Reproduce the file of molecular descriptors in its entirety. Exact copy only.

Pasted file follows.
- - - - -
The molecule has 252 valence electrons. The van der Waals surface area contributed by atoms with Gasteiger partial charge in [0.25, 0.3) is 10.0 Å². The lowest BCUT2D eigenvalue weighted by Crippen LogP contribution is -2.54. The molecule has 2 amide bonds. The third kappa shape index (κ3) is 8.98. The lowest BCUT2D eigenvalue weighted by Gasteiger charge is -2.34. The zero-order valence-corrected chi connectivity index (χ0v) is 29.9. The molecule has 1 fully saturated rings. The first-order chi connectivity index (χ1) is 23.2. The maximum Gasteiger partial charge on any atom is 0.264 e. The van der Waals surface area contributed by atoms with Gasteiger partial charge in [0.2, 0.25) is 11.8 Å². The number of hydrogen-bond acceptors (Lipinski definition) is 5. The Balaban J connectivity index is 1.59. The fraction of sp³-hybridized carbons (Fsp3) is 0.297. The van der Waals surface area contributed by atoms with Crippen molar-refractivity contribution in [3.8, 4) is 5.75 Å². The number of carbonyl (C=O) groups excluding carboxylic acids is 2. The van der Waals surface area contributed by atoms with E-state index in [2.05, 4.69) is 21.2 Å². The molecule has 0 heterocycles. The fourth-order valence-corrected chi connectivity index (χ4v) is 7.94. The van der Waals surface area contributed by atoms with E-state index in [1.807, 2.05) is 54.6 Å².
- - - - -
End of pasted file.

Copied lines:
The molecule has 252 valence electrons. The van der Waals surface area contributed by atoms with Gasteiger partial charge in [0.25, 0.3) is 10.0 Å². The lowest BCUT2D eigenvalue weighted by Crippen LogP contribution is -2.54. The molecule has 2 amide bonds. The third kappa shape index (κ3) is 8.98. The lowest BCUT2D eigenvalue weighted by Gasteiger charge is -2.34. The zero-order valence-corrected chi connectivity index (χ0v) is 29.9. The molecule has 1 fully saturated rings. The first-order chi connectivity index (χ1) is 23.2. The maximum Gasteiger partial charge on any atom is 0.264 e. The van der Waals surface area contributed by atoms with Gasteiger partial charge in [0.2, 0.25) is 11.8 Å². The number of hydrogen-bond acceptors (Lipinski definition) is 5. The Balaban J connectivity index is 1.59. The fraction of sp³-hybridized carbons (Fsp3) is 0.297. The van der Waals surface area contributed by atoms with Crippen molar-refractivity contribution in [3.8, 4) is 5.75 Å². The number of carbonyl (C=O) groups excluding carboxylic acids is 2. The van der Waals surface area contributed by atoms with E-state index in [2.05, 4.69) is 21.2 Å². The molecule has 0 heterocycles. The fourth-order valence-corrected chi connectivity index (χ4v) is 7.94. The van der Waals surface area contributed by atoms with E-state index in [1.807, 2.05) is 54.6 Å².